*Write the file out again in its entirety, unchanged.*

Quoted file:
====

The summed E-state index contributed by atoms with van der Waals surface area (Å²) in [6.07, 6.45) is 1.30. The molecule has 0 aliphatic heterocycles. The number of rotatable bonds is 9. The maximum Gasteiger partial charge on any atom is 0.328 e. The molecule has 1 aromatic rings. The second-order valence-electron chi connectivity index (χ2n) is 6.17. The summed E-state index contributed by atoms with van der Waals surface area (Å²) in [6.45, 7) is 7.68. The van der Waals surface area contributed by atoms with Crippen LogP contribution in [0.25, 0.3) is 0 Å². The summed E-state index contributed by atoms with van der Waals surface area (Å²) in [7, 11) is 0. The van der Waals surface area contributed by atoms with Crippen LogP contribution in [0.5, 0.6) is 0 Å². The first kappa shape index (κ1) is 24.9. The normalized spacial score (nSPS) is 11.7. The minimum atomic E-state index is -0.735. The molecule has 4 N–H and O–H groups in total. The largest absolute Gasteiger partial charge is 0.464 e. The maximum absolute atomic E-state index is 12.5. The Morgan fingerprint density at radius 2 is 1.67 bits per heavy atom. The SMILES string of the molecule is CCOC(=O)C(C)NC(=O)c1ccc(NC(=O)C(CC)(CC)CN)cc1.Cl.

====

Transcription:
The summed E-state index contributed by atoms with van der Waals surface area (Å²) in [6.07, 6.45) is 1.30. The molecule has 0 aliphatic heterocycles. The number of rotatable bonds is 9. The maximum Gasteiger partial charge on any atom is 0.328 e. The molecule has 1 aromatic rings. The second-order valence-electron chi connectivity index (χ2n) is 6.17. The summed E-state index contributed by atoms with van der Waals surface area (Å²) in [6.45, 7) is 7.68. The van der Waals surface area contributed by atoms with Crippen LogP contribution in [0.25, 0.3) is 0 Å². The summed E-state index contributed by atoms with van der Waals surface area (Å²) in [7, 11) is 0. The van der Waals surface area contributed by atoms with Crippen LogP contribution in [0.5, 0.6) is 0 Å². The first kappa shape index (κ1) is 24.9. The normalized spacial score (nSPS) is 11.7. The minimum atomic E-state index is -0.735. The molecule has 4 N–H and O–H groups in total. The largest absolute Gasteiger partial charge is 0.464 e. The maximum absolute atomic E-state index is 12.5. The Morgan fingerprint density at radius 2 is 1.67 bits per heavy atom. The SMILES string of the molecule is CCOC(=O)C(C)NC(=O)c1ccc(NC(=O)C(CC)(CC)CN)cc1.Cl.